THE U.S. MILITARY IS LOOKING for a few good lawyers. But many of the nation's law schools want to keep Pentagon recruiters off campus, citing policies against employers that discriminate on the basis of sexual orientation. Incensed by this, Congress passed in 1996 a law known as the Solomon Amendment, which threatens to cut all federal funding to any university that does not provide the military the same access provided to other prospective employers. In response, a group of law schools filed a suit claiming the law violates their 1st Amendment rights.
Their suit was heard by the Supreme Court on Tuesday, and the proceedings underscored the two toughest questions in this case. First, how could the nation's top law schools, overflowing with brilliant legal scholars, have agreed to make such an absurd argument? And second, how in the world did they prevail in the Court of Appeals?
We do not approve of the Pentagon's "don't ask, don't tell" policy that bars openly gay men and women from serving in the military, so we are sympathetic to the schools' impulse to protest the policy. But their constitutional argument is embarrassingly weak.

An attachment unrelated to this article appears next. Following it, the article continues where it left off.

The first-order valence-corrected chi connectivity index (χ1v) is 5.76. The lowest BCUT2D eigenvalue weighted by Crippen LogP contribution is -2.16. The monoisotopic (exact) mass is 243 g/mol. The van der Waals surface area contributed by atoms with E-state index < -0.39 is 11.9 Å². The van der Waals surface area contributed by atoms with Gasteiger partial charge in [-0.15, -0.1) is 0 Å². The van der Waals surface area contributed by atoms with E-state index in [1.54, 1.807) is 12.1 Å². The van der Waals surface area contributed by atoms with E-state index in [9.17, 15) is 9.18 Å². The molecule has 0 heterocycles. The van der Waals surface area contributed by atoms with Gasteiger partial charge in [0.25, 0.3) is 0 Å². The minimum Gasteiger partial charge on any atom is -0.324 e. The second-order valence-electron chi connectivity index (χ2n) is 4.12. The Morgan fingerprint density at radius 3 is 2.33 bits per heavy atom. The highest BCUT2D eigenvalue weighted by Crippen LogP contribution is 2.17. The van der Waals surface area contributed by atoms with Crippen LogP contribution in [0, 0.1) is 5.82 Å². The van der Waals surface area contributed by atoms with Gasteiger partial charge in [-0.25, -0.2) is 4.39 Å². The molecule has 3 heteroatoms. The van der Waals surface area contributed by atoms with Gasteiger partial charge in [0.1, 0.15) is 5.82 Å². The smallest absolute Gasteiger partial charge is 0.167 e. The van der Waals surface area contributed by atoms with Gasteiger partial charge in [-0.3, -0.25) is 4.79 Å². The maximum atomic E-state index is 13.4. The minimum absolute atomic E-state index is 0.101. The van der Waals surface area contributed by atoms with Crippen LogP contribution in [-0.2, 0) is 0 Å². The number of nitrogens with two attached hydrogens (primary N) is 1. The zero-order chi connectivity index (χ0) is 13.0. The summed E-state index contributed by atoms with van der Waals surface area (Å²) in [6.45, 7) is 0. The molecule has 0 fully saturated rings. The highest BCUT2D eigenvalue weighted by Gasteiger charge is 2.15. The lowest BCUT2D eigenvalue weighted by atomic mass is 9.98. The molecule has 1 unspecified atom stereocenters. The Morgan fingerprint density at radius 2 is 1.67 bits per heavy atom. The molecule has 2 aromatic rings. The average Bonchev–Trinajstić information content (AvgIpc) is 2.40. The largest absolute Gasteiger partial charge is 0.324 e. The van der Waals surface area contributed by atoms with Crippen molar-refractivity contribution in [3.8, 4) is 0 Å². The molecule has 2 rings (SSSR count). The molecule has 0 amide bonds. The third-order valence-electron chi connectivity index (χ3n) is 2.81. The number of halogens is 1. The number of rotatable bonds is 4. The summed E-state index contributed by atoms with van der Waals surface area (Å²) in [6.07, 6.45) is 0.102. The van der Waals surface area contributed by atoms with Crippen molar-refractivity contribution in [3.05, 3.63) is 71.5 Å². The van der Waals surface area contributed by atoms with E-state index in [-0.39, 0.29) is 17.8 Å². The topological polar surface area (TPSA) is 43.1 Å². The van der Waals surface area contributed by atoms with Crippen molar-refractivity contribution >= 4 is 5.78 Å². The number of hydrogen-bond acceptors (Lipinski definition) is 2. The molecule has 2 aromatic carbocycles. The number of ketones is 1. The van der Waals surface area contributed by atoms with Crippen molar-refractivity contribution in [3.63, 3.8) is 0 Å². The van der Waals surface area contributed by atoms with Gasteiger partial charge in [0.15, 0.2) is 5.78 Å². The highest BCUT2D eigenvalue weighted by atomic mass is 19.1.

It's also dangerous. The federal government's constitutional right to attach conditions to its spending is well established, and for decades it has been a catalyst for social progress. Many organizations have ended discriminatory practices rather than face the loss of federal funds. Now these law schools argue that accepting the attached strings to their federal funds violates their rights to free speech and association, forcing them to abandon their values to endorse the military's hiring policies.
That's nonsense. If the justices were to buy it, plenty of organizations could go back to discriminating against women and minorities while still taking taxpayer money.
Fortunately, the justices seemed rather impatient with the law schools' argument, and the smart money is predicting a unanimous opinion in this case. Noting that the law schools would still have plenty of ways to express their displeasure with the military's hiring policies, Chief Justice John G. Roberts Jr. said the law "doesn't insist that you do anything.... It says that if you want our money, you have to let our recruiters on campus."
Beyond the legal arguments, it's worth remembering that the military is not merely another recruiter. Law schools should step back from their self-indulgent campus politics and realize that it is in the national interest to have smart, well-rounded law school graduates join the military, and that in our democracy there are plenty of other ways to try to change ill-advised laws.
If universities insist on barring military recruiters, of course, they are free to do so. But they should also be prepared to do without federal funds.